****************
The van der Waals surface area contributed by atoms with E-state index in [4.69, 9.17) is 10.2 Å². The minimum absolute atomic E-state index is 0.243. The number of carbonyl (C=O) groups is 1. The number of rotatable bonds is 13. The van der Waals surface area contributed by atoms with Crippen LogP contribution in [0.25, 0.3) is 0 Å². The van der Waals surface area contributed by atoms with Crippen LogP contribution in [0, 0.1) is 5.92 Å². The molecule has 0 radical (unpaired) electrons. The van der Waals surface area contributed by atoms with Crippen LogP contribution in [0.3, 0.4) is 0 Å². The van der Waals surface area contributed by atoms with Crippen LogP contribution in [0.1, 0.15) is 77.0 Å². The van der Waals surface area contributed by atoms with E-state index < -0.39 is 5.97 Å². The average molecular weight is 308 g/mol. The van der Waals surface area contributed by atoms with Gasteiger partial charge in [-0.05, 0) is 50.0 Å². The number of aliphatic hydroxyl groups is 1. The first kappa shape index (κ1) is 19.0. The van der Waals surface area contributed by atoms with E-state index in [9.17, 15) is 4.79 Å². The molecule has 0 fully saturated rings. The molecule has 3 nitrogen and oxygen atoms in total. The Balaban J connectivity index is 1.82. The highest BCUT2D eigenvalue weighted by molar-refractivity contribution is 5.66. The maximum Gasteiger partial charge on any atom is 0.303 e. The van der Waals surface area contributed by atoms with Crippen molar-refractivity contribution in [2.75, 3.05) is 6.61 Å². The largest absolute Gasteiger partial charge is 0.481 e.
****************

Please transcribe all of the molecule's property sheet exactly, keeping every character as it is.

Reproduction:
The van der Waals surface area contributed by atoms with E-state index in [4.69, 9.17) is 10.2 Å². The minimum absolute atomic E-state index is 0.243. The number of carbonyl (C=O) groups is 1. The number of rotatable bonds is 13. The van der Waals surface area contributed by atoms with Crippen LogP contribution in [0.25, 0.3) is 0 Å². The van der Waals surface area contributed by atoms with Crippen LogP contribution in [0, 0.1) is 5.92 Å². The molecule has 0 radical (unpaired) electrons. The van der Waals surface area contributed by atoms with Crippen LogP contribution in [0.3, 0.4) is 0 Å². The van der Waals surface area contributed by atoms with Crippen LogP contribution in [0.1, 0.15) is 77.0 Å². The van der Waals surface area contributed by atoms with E-state index < -0.39 is 5.97 Å². The average molecular weight is 308 g/mol. The van der Waals surface area contributed by atoms with Gasteiger partial charge in [-0.05, 0) is 50.0 Å². The number of aliphatic hydroxyl groups is 1. The first kappa shape index (κ1) is 19.0. The van der Waals surface area contributed by atoms with E-state index in [9.17, 15) is 4.79 Å². The molecule has 0 fully saturated rings. The molecule has 3 nitrogen and oxygen atoms in total. The Balaban J connectivity index is 1.82. The highest BCUT2D eigenvalue weighted by molar-refractivity contribution is 5.66. The maximum Gasteiger partial charge on any atom is 0.303 e. The van der Waals surface area contributed by atoms with Crippen molar-refractivity contribution in [2.75, 3.05) is 6.61 Å². The largest absolute Gasteiger partial charge is 0.481 e.